Barry and I had first seen her work as drawings at *sixtyseven when that gallery (now simply sixtyseven) was still in Williamsburg and we thought they were terrific, but we had missed what photographs document must have been an extraordinary installation at the excellent ATM Gallery in the East Village.

The prominent three-dimensional physicality, the robust surface textures, and the lusty colors describe what are totally winsome shapes, but there are hints that something just a little more disturbing is working itself out here.

Thomas Nast cartoon, featuring Boss Tweed ( referencing the 1876 disputed election)

The caption:

Boss. "You have the liberty of Voting for any one you please; but we have
the Liberty of Counting in any one we please."

"Do your Duty as Citizens, and leave the rest to take its course." - New York Times.

My overwhelmed friends in Washington, Wisconsin, Michigan, Florida, Pennsylvania and elsewhere will find it difficult to believe, but I've barely seen a single political campaign ad, TV or print, all year long. (I'm not complaining, of course, especially since no real information is ever conveyed by this stuff.)

Yeah, so I don't even watch TV (except Jon Stewart and SNL) and somehow I've always been able to turn a blind eye to print advertising of any kind (except for those which include particularly sexy men). Actually however my relative isolation from the campaign (it's always war metaphors in America) has more to do with the perverse wonders of the Electoral College and the fact that everyone long ago agreed that New York belongs to the Democrats.

So where do I leave my teeny tiny vote for president tomorrow? Not for the Republican candidate of course, but I'm also not going to check the Democratic column. As I've said often before, both clubs are Rightwing parties and while only one of the two standard-bearers has a mind, he's used it to argue, among other things, that the Iraq war must be expanded, that Americans can't have single-payer universal health care, that he might nominate anti-choice candidates for federal courts, that the WTO is a good thing, that lesbians and gays should not be permitted to marry and that we need the Patriot Act.

But do I have an alternative? Like most of the United States, New York makes it very difficult for parties or candidates to get onto the ballot, the result being this abysmal selection (taken directly from the New York State Board of Elections site).

[REP] REPUBLICAN: George W. Bush







[LBT] LIBERTARIAN: Michael Badnarik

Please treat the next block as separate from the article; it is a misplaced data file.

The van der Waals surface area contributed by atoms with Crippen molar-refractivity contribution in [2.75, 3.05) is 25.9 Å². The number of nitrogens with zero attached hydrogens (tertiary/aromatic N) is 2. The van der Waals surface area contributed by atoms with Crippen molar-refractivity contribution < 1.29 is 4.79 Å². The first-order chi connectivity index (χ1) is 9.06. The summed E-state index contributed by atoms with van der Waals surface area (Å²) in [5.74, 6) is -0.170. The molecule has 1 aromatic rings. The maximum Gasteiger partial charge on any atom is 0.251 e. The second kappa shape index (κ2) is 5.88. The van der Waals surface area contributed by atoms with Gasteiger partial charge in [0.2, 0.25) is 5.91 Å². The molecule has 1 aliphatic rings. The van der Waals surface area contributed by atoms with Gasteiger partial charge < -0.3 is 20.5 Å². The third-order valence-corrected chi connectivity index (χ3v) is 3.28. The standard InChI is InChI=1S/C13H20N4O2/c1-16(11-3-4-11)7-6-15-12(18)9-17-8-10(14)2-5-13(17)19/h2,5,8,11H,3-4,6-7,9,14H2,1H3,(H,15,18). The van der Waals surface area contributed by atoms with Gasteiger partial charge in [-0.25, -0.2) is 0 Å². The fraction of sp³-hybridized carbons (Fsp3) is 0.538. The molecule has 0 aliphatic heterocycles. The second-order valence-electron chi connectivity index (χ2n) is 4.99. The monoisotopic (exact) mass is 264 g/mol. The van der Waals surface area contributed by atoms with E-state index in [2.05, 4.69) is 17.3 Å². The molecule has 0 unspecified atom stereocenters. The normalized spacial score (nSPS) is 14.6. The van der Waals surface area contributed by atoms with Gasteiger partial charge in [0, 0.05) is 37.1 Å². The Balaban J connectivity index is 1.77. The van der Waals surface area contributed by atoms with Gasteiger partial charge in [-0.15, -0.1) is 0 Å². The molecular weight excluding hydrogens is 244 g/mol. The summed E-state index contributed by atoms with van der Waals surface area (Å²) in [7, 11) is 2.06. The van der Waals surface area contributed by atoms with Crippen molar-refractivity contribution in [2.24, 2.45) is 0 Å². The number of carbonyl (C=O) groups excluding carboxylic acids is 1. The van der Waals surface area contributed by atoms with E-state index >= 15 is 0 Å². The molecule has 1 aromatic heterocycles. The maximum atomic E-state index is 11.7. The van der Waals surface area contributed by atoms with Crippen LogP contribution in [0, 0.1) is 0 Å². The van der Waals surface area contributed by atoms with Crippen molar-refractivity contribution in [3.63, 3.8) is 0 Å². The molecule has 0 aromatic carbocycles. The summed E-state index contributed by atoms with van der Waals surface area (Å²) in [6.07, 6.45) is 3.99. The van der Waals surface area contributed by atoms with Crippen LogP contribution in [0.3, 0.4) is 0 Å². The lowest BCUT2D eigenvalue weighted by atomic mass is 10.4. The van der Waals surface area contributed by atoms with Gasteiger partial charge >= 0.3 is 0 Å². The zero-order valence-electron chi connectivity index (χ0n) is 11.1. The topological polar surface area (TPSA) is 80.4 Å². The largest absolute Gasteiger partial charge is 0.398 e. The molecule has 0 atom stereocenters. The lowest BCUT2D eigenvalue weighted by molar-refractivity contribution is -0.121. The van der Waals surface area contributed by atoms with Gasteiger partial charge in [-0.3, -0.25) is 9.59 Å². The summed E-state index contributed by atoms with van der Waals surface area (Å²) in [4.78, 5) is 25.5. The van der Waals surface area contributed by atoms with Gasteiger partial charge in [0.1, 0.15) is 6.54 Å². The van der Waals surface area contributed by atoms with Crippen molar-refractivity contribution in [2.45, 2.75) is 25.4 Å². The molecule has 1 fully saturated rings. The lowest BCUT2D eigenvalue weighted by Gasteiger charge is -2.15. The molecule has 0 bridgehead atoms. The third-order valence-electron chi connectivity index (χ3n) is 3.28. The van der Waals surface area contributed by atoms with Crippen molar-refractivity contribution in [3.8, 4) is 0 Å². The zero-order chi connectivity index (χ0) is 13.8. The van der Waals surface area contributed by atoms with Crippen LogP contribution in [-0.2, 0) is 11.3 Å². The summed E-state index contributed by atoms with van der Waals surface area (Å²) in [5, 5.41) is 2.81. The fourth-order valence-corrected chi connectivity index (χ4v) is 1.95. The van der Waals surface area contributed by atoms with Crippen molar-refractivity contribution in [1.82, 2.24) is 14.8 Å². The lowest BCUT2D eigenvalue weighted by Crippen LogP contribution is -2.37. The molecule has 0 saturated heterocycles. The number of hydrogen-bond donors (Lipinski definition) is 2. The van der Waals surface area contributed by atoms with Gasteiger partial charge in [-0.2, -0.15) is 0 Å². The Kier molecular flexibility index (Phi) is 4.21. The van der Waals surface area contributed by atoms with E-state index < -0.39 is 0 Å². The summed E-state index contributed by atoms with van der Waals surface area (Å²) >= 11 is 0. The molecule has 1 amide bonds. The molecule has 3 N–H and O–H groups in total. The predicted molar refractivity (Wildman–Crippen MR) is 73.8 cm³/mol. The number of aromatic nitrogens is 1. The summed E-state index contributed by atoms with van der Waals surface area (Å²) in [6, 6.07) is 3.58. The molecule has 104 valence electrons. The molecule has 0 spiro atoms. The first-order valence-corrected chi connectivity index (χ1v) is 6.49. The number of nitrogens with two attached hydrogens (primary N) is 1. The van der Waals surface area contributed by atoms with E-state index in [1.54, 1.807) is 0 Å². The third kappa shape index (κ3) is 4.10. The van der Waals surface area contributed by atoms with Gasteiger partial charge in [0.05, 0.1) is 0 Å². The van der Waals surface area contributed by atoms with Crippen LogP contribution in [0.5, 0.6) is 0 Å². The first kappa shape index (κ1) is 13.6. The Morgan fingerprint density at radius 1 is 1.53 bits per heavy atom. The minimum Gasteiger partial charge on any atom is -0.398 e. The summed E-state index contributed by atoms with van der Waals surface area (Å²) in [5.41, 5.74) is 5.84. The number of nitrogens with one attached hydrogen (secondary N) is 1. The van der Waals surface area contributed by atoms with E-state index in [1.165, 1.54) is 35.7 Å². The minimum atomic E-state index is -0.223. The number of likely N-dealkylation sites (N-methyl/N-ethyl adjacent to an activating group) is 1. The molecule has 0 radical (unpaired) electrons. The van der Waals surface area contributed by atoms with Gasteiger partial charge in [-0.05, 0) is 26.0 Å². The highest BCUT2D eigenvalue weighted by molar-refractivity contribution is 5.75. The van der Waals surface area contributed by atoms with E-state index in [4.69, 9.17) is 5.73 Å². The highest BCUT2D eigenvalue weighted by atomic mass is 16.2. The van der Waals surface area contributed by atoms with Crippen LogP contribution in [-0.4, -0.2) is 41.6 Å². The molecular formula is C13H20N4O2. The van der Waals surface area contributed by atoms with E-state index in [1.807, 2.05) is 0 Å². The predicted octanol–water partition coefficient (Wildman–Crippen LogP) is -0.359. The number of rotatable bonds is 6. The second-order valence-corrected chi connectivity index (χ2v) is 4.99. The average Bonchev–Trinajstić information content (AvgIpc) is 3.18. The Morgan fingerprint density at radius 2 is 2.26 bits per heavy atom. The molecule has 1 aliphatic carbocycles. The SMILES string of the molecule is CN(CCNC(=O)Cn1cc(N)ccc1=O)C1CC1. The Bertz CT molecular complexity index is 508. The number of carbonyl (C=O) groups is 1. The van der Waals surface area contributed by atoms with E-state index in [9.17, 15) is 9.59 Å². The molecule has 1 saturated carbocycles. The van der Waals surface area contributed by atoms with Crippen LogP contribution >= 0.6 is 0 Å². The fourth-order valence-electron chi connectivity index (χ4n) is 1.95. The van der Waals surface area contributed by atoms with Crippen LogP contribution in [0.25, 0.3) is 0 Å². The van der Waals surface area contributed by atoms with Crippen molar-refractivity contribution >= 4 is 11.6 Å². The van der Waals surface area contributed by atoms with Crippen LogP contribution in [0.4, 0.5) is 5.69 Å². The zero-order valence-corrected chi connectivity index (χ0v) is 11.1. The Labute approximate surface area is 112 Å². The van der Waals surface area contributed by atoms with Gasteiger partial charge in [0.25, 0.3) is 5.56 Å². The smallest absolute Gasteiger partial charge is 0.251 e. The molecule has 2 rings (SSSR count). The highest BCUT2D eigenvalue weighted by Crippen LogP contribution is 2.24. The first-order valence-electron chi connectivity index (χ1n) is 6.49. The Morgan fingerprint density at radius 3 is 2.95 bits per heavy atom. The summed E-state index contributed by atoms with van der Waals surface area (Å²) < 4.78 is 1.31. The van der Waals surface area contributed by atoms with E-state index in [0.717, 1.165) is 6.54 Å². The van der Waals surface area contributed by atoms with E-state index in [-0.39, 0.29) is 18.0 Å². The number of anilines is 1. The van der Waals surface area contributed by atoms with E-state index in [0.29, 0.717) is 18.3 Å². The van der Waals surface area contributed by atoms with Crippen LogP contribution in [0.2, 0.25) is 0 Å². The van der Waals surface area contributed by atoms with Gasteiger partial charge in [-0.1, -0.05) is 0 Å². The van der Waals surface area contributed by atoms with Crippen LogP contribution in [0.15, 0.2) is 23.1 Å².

New Yorkers can choose among only five people (all men). There are probably twice as many kinds of premium brands of butter available at each of the two food stores a block away from where I'll be voting tomorrow!

The Democrats and the Republicans are clearly part of the problem and are both responsible for our current crisis, the Conservatives think the Republicans are too Lefty and the Libertarians would eliminate government from all regulation and welfare responsibilities.

I don't know whether to admire or ridicule the fact that the only socialist party on the ballot has advanced a candidate who, regardless of his merits, could not Constitutionally become President of the U.S. and who in fact is not even a U.S. citizen. I do think this tells us a lot about support in the U.S. for the kind of social contract other industrial societies take for granted, even the parties on the Right.

Aside from his own heroic history of social contributions which have benefitted the entire world, Ralph Nader once again represents an almost perfect platform, and I will not condemn his campaign for accepting funds from sources to whom he could never be beholden. The money is well-spent. Nader is one of the few true democrats in American politics.

There is still the possibility of pulling the lever for Kerry on the Working Families line, but while that excellent party is worthy of the attention and support of any progressive, that is still a vote for a seriously flawed candidate. Besides, it's totally unnecessary to keep every one of New York Electoral votes away from Bush.

Whoa, wait a minute. Where are the Greens? What does it say about our fake democracy that so important a party (okay, make that any party) is not permitted on the ballot? But I think we are still allowed a write-in candidate, so in very good conscience we could make it David Cobb, the Green Party candidate for President.

But back to the discussion of the least of many available evils, or at least a resolution of the current dilemma. Even now I can't say for sure if I'm going to vote for Nader on the Independent Party line, Kerry on the Working families Party line or Cobb as a write-in. Wow! I guess this means that technically I could be labelled as one of those reviled "Undecideds," even if my indecision does not relate to anything having to do with Bush or the Republicans. At least I don't have to agonize about deciding between someone who has already demonstrated he's a bungling idiot and someone without Bush's extraordinary record.

Anyone but Bush? I don't think so.

The only point I wanted to make with this post is the fact that in New York and a large number of other states voters with consciences and minds should be able to see that "anyone but Bush" could still mean that there is a choice, even on Election day itself. We don't have to feel totally powerless when we walk into a polling place. The anti-democratic system we have to work with allows at least some of us to balk at ratifying a slate or a platform not established democraticaly.

Many of us do have some choice tomorrow, and our numbers will be recorded. We have to think ahead - now.

[image from HarpWeek]